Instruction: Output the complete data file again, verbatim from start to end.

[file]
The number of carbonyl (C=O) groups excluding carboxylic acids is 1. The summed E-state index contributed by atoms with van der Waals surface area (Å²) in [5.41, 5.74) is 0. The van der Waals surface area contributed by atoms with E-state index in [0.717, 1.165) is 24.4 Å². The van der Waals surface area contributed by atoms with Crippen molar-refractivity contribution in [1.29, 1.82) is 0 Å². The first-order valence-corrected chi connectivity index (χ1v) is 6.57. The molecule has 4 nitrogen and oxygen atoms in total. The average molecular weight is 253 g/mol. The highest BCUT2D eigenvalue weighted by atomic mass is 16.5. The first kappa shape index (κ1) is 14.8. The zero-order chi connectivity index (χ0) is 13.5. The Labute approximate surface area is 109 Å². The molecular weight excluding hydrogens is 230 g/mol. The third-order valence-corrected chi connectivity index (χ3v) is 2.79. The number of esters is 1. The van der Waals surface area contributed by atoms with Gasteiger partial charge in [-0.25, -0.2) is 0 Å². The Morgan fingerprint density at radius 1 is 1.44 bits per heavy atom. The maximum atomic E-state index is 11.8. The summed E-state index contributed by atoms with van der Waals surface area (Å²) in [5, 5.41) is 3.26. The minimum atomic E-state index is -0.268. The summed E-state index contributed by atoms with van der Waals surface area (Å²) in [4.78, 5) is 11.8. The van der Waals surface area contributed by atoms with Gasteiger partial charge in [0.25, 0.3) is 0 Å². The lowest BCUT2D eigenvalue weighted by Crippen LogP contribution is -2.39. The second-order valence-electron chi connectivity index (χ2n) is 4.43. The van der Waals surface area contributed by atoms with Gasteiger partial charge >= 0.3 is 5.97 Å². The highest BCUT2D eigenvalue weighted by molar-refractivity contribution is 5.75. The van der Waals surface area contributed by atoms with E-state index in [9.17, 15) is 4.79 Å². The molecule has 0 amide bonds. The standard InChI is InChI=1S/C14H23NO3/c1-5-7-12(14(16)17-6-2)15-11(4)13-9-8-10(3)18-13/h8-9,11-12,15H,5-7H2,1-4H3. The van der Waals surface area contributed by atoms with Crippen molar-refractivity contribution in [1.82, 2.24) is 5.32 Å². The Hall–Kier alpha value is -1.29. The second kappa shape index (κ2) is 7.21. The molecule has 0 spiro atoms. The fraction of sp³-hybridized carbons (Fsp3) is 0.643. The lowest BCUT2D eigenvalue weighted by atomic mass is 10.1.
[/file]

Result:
The number of carbonyl (C=O) groups excluding carboxylic acids is 1. The summed E-state index contributed by atoms with van der Waals surface area (Å²) in [5.41, 5.74) is 0. The van der Waals surface area contributed by atoms with E-state index in [0.717, 1.165) is 24.4 Å². The van der Waals surface area contributed by atoms with Crippen molar-refractivity contribution in [1.29, 1.82) is 0 Å². The first-order valence-corrected chi connectivity index (χ1v) is 6.57. The molecule has 4 nitrogen and oxygen atoms in total. The average molecular weight is 253 g/mol. The highest BCUT2D eigenvalue weighted by atomic mass is 16.5. The first kappa shape index (κ1) is 14.8. The zero-order chi connectivity index (χ0) is 13.5. The Labute approximate surface area is 109 Å². The molecular weight excluding hydrogens is 230 g/mol. The third-order valence-corrected chi connectivity index (χ3v) is 2.79. The number of esters is 1. The van der Waals surface area contributed by atoms with Gasteiger partial charge in [-0.25, -0.2) is 0 Å². The Morgan fingerprint density at radius 1 is 1.44 bits per heavy atom. The maximum atomic E-state index is 11.8. The summed E-state index contributed by atoms with van der Waals surface area (Å²) in [5, 5.41) is 3.26. The minimum atomic E-state index is -0.268. The summed E-state index contributed by atoms with van der Waals surface area (Å²) in [4.78, 5) is 11.8. The van der Waals surface area contributed by atoms with Gasteiger partial charge in [0.25, 0.3) is 0 Å². The lowest BCUT2D eigenvalue weighted by Crippen LogP contribution is -2.39. The second-order valence-electron chi connectivity index (χ2n) is 4.43. The van der Waals surface area contributed by atoms with Gasteiger partial charge >= 0.3 is 5.97 Å². The highest BCUT2D eigenvalue weighted by molar-refractivity contribution is 5.75. The van der Waals surface area contributed by atoms with E-state index in [9.17, 15) is 4.79 Å². The molecule has 0 amide bonds. The standard InChI is InChI=1S/C14H23NO3/c1-5-7-12(14(16)17-6-2)15-11(4)13-9-8-10(3)18-13/h8-9,11-12,15H,5-7H2,1-4H3. The van der Waals surface area contributed by atoms with Crippen molar-refractivity contribution in [1.82, 2.24) is 5.32 Å². The Hall–Kier alpha value is -1.29. The second kappa shape index (κ2) is 7.21. The molecule has 0 spiro atoms. The fraction of sp³-hybridized carbons (Fsp3) is 0.643. The lowest BCUT2D eigenvalue weighted by atomic mass is 10.1.